Elijah Leaders respond to Muslim Immigration Restrictions
Message from Rabbi Arthur Green
I write you as a horrified and shame-faced American. I had not believed that this country that I love so much could have turned in the direction that it has. I am deeply worried for its future – which of course means the future of our entire world – on many fronts, including the very survival of our planet.
Now comes this ban on immagrants from Muslim countries, in a foolish and desperate move to stem terrorism. We all know what effect this is likely to have – just the opposite! But even without that fear, the horror of it evokes all the memories of America closing its gates to other immigrants who were of a then “undesireable” group. We Jews have long memories, as you know. But this is just a short time ago, when the doors were closed to Jewish immigrants in 1938-40, with the claim that “there might be Nazi spies among them.” Those who supported such a closing were precisely the ones who cried out “America First!,” which the new president (I hesitate to use his name) is now adopting as his slogan.
What can we do? Pray for a change, work for a change. Appeal for an exception for Syrian refugees. Meanwhile, we committ ourselves to local efforts to create sancuaries for those already here, but who may need them, due to insecure immigration status. I know that some of my friends in Israel have been engaged in similar work on behalf of African refugees there. Who would have thought that the same would be needed in the US?
Appealing for your prayers, and joining with you in them!
Yours, Art Green
Message from Dr. Nazeer Ahmed
The Muslim ban terrorizes those who are already terrorized. In Syria, in particular, the relentless bombardment of the civilian population by foreign and indigenous forces has generated waves of refugees who just want to ensure that their children are not killed and their lineage is not obliterated. Almost half the population is displaced. Waves of humanity move across the Eurasian frontier in search of refuge. It is tragic that America, a nation founded by immigrants fleeing religious persecution in their native lands, has now issued a ban on refugees who are fleeing the devastation of war in their own countries. History is witness to what happened when thousands of Jews fleeing Nazi Germany were turned away from American shores. Must history repeat itself? As people of faith, we pray for the oppressed (and for the oppressor so his hand is restrained) and we raise our voice against racism and bigotry. And we do extend our moral support to those who engage the dark forces of hate and strive to create a better world for our children and grandchildren, a world free of fear, a world at peace without war.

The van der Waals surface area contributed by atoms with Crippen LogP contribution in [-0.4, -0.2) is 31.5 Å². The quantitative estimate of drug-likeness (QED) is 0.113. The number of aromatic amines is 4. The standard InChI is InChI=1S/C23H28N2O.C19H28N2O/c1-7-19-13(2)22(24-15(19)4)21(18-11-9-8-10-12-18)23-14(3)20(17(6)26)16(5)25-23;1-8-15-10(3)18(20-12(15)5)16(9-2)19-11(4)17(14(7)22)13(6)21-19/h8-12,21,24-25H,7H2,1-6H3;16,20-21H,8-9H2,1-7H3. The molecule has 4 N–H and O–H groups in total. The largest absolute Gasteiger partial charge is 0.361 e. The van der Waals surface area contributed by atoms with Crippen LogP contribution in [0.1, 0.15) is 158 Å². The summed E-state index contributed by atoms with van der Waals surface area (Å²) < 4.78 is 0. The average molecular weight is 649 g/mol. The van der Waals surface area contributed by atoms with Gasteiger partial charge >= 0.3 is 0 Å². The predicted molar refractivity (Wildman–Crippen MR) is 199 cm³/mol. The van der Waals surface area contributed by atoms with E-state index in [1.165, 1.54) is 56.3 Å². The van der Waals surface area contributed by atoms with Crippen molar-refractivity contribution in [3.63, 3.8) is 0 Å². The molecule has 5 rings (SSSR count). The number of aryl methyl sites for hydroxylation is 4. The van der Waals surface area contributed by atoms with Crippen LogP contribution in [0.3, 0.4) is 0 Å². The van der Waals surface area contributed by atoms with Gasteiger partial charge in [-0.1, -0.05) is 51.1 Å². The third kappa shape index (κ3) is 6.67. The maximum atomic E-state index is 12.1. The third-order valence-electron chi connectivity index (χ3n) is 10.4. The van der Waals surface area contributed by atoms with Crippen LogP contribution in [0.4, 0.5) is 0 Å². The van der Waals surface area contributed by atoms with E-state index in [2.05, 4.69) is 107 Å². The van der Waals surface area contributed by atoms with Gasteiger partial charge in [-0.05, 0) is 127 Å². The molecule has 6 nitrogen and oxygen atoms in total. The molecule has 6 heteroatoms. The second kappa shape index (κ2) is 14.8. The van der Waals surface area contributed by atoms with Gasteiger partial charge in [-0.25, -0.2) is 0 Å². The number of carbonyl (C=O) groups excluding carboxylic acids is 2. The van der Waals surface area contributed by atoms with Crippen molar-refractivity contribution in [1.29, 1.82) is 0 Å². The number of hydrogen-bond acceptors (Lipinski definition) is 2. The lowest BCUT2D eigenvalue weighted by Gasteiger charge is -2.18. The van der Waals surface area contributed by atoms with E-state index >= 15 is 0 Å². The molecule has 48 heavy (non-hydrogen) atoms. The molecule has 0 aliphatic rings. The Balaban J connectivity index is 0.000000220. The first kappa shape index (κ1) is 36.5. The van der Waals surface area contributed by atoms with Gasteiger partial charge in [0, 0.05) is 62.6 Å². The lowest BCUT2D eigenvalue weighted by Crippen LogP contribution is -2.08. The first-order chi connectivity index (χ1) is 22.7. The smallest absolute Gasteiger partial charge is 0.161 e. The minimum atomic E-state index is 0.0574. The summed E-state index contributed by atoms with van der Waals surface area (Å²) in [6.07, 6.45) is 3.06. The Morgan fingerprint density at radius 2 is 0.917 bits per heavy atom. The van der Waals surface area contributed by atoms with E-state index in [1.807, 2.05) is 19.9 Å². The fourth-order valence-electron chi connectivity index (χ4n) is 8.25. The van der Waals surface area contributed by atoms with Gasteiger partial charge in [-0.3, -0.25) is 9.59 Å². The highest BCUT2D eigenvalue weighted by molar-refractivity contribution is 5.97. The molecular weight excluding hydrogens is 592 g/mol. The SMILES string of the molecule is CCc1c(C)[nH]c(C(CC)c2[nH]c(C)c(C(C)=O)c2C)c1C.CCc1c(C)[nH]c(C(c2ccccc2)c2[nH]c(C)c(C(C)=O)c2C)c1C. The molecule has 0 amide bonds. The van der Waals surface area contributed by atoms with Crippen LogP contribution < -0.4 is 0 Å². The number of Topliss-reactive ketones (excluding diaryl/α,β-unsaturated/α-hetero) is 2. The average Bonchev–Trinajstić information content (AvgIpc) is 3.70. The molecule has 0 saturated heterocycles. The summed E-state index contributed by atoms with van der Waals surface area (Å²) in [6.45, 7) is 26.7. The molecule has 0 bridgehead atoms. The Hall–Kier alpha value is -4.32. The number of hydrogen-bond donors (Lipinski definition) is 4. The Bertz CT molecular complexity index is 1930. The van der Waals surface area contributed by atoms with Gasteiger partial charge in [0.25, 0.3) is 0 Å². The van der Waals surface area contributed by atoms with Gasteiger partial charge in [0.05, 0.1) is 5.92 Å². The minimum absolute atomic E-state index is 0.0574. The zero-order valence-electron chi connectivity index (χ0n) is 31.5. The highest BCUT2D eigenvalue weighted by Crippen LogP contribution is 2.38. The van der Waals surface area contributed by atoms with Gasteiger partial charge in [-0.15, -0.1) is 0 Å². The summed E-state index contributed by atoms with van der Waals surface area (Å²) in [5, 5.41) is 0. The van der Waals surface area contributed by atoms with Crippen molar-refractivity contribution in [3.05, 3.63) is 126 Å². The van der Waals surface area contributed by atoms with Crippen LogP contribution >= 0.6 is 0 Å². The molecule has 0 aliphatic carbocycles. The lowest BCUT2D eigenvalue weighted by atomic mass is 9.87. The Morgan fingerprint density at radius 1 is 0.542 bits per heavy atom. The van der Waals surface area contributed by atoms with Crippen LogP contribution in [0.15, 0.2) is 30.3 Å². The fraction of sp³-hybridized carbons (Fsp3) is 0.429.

Message from Frank T. Griswold
We, in the United States are all immigrants, including Mr. Trump. Even the native peoples encountered by the first explorers and settlers had migrated from elsewhere. The only difference among us is when we, or our ancestors, first arrived. In virtue of our shared humanity and the divine image given us in creation, we are all brothers and sisters. Welcoming the “stranger at the gate,” the outcast and those who stand in need is a sacred obligation across religions, and is proclaimed and realized for Christians in the person of Jesus. If the United States dares to proclaim itself “a Nation under God,” then it will have to examine its policies and way of being in the world under the searing gaze of the Holy One who is both merciful and just.
Frank T. Griswold
Former Presiding Bishop of the Episcopal Church